Synonyms for prastio or Related words with prastio

lefkonas              matsouki              mesochori              kyparissi              vlacherna              fragkista              amfithea              paliampela              kalyvakia              pyrga              kornokipos              ampelia              kryopigi              mantamados              fourka              zeytinlik              charavgi              dasochori              loutros              kostakioi              livadaki              oreino              drepano              kamaris              pournari              palaiokatouna              distrato              giannitsochori              anatoliki              kainourgio              kechros              fillyra              oreini              keramidi              dafnoula              konistres              vahagni              vrysoula              kampos              kalopanagiotis              epano              drosato              koryfi              goritsa              nerochori              petrochori              chrysovitsa              drymos              perivoli              stavrodromi             

Examples of "prastio"
Prastio () is the name of several villages in Cyprus:
Prastio () is a village located in the Limassol District of Cyprus, near the village of Kellaki, northeast of Limassol.
Prastio ( or Πραστειό) is a village located in the Limassol District of Cyprus, north of the village of Avdimou.
Prastio (; ) is a village in Cyprus, 6 km southwest of Morphou. "De facto", it is under the control of Northern Cyprus.
Prastio (, ) is an abandoned Turkish Cypriot village located in the Paphos District of Cyprus, on the Diarizos river northeast of Paphos.
Son of Charalambos Paschalides from Prastio and Kyriaki Tzourou from Yialousa; brother to Chris Paschalides, Androulla Loizidou, Paschalis Paschalides; husband to Marie-Helene (Tournier) Paschalidou; father to Charalambos Carlos Paschalides and Alexia Melanie Paschalidou.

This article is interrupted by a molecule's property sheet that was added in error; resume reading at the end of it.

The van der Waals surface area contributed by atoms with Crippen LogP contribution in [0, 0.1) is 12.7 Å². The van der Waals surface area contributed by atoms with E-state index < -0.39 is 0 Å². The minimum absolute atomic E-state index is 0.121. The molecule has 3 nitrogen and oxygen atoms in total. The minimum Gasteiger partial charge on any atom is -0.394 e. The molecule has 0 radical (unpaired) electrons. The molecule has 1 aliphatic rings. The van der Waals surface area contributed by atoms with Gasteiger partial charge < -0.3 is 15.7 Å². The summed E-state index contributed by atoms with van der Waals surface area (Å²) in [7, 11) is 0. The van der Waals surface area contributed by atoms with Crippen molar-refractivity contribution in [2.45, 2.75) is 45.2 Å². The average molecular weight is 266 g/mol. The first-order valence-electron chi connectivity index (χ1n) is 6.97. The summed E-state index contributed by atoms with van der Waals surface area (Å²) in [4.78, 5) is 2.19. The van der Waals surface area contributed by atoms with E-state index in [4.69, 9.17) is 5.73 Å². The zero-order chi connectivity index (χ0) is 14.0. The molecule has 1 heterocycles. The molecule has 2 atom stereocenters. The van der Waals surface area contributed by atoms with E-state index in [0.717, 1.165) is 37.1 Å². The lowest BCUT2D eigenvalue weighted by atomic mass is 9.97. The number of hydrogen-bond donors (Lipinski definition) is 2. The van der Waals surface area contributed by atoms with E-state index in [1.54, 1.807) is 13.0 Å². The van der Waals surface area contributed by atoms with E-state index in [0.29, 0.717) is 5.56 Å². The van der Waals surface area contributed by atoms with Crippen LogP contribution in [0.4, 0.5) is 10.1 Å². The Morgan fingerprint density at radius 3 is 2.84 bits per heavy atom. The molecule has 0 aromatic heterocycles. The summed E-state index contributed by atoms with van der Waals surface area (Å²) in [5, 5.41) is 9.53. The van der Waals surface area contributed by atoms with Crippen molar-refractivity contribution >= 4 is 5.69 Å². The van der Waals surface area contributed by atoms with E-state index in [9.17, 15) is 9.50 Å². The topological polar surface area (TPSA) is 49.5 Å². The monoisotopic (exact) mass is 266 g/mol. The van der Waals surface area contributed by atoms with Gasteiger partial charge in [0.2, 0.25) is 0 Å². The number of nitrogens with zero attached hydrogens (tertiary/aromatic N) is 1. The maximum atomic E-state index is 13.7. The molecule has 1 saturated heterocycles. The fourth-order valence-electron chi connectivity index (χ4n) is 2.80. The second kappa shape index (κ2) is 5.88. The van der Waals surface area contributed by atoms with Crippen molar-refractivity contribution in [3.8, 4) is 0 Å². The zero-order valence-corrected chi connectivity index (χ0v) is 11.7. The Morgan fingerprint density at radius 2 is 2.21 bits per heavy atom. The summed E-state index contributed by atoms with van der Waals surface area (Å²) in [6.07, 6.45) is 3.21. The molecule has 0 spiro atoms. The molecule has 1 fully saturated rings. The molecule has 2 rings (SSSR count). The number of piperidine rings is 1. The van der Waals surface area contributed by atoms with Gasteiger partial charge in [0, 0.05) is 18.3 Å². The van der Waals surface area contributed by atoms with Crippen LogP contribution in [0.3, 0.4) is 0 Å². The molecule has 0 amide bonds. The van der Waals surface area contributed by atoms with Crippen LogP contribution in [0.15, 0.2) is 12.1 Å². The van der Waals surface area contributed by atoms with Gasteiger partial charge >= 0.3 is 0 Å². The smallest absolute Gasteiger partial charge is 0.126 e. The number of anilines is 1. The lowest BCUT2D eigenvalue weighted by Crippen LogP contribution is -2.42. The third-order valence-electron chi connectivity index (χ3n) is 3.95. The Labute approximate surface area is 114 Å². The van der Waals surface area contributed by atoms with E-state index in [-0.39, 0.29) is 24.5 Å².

Prastio (; ) is a small village in Cyprus, 19 km west of Famagusta. "De facto", it is under the control of Northern Cyprus. It is administered by the municipality of Sinta (İnönü).
The Cyprus Government Railway was a narrow gauge railway network that operated in Cyprus from October 1905 to December 1951. With a total length of , there were 39 stations, stops and halts, the most prominent of which served Famagusta, Prastio Mesaoria, Angastina, Trachoni, Nicosia, Kokkinotrimithia, Morphou, Kalo Chorio and Evrychou. The CGR was closed down due to financial reasons. An extension of the railway which was built to serve the Cyprus Mines Corporation operated until 1974.
Born in Prastio village of Mesaoria in 1859 he became monk at the age of 13 at St Panteleimon monastery in Myrtou village near Kyrenia. He studied philosophy and theology at the University of Athens. In 1895 he was elected Bishop of Kyrenia and after the Kyrillos II' s death, he was elected Archbishop of Cyprus on November 11, 1916. Opponents of him in those elections were the Bishop of Kition Meletios, the Bishop of Kykkos Kleopas and archimandrite Makarios Myriantheas, later known as Makarios II who became Archbishop of Cyprus years later.
In the Ottoman period, the village was a mixed one, though the Turkish Cypriots were a small minority. The 1891 census recorded a population of 704, with 637 Greek and 67 Turkish Cypriots. In 1973, Prastio had a population of about 1,000, all of whom were Greek Cypriots. The Greek Cypriot inhabitants fled from the Turkish army in the 1974 Turkish invasion of Cyprus. Today, Prastio is inhabited by Turks from Adana, Osmaniye and Sivas provinces and a small number of displaced Turkish Cypriots. The village is home to the historic Agios Georgios Church (Agios Georgios O Sporos), which has a reference to 1823 on its door and to 1867 on its window. The eastern façade has Neo-Gothic elements and an Ottoman inscription exists over its western door. It is cross-vaulted and has galleries in the north and south. After 1974, it was converted to a mosque. In 2001, a new mosque, which was built by the Evkaf Administration, was opened in the village.
The Pelendri was a known settlement that existed during the Middle Ages. De Our Matri this an Pelendres or Pelondres, giving the information that the 1353 was a fief of John de Lusignan, Prince of Antioch and a member of the royal family of Cyprus. The medieval chronicler George Voustronios mentions twice the village at the time. In one case mentions that around 1461, the village lived a rich (probably trader) named satin. In this case the Voustronios speaks two Prastio (farms) in Pelendri owned Ritzos what Marino and confiscated in 1474 by Catherine Cornaro. These two farms are Kardamas (Kardama) and Filagra, were dissolved during the Turkish occupation. The Filagra but refounded with the same name.